Re: [v6ops] Scope of Unique Local IPv6 Unicast Addresses (Fwd: New Version Notification for draft-gont-6man-ipv6-ula-scope-00.txt)

Ted Lemon <> Sat, 13 February 2021 05:47 UTC

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From: Ted Lemon <>
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Date: Sat, 13 Feb 2021 00:46:54 -0500
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Cc: Brian E Carpenter <>, Michael Richardson <>, IPv6 Operations <>, "" <>
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Subject: Re: [v6ops] Scope of Unique Local IPv6 Unicast Addresses (Fwd: New Version Notification for draft-gont-6man-ipv6-ula-scope-00.txt)
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Okay. Consider the clarifications I suggested a while back:

ULA addresses are, in principle, VALID in any scope.

They are not, in principle, UNIQUE to a particular link: it’s entirely possible to have two instances of the same ULA referring to different interfaces connected to different links.

In principle, the set of all networks which can route a packet to a particular instance of a ULA /48 MUST be DISJOINT from the set of all networks which can route a packet to some other instance of that ULA /48.

In practice, the randomness of ULAs gives us some reasonable assurance that the principle will hold.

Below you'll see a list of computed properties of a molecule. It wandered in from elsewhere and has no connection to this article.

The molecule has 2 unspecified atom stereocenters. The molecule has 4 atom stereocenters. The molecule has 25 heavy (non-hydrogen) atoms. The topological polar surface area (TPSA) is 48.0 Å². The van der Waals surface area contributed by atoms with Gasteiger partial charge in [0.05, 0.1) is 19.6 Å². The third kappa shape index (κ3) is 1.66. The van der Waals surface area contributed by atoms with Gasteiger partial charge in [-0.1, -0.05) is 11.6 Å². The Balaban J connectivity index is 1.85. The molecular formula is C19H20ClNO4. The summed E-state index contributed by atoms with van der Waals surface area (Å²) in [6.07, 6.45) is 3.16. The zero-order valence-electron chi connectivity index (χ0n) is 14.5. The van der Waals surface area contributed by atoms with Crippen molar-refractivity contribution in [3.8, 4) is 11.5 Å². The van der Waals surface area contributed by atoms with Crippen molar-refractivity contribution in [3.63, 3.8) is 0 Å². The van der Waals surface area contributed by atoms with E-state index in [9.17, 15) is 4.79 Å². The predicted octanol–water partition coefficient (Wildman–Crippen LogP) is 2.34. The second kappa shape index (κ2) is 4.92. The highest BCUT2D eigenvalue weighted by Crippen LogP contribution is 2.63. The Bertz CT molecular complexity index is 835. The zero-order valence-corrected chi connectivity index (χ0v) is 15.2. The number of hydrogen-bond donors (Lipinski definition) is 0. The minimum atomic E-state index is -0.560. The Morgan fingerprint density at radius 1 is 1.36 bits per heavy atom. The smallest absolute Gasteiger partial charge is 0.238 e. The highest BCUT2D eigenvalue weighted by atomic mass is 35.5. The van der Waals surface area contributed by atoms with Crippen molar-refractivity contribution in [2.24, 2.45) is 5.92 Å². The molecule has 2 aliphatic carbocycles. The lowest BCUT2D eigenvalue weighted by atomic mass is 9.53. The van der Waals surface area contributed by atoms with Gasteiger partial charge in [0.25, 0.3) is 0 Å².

However, users of ULAs that are routed beyond an individual site had better have some policies and procedures in place to make sure that this is true.

Internet backbone routers should never accept BGP advertisements for ULA prefixes.

Sites connecting to the Internet should never, by default, route ULAs northbound of their connection to their ISP.

The last four lines are points of practice, not points of definition of terms.

But the bottom line is that if the term “global” is confusing as it applies to ULAs, it shouldn’t be that hard to clarify what we mean by global.

Do you think anything I’ve said here is wrong, not in the sense of contradicting RFC 4007, but in the sense that it is incorrect?

Is there anything missing?

I’m not trying to win an argument here—the reason I wrote the above is that I think it’s correct, and I was trying to figure out whether it was in any way consistent with the problem you have.

I think Brian has said that the “scoped architecture” is just not how things actually work in real life, with which I agree, so the fact that you can’t explain it to anyone is not a big shock. I think RFC 4007 says some interesting and useful things. It might be worthwhile to write a new document that’s a sort of Talmudic commentary on RFC 4007.

What I do not want to see is some kind of effort to rationalize ULAs into something other than what they are at present, which is quite useful.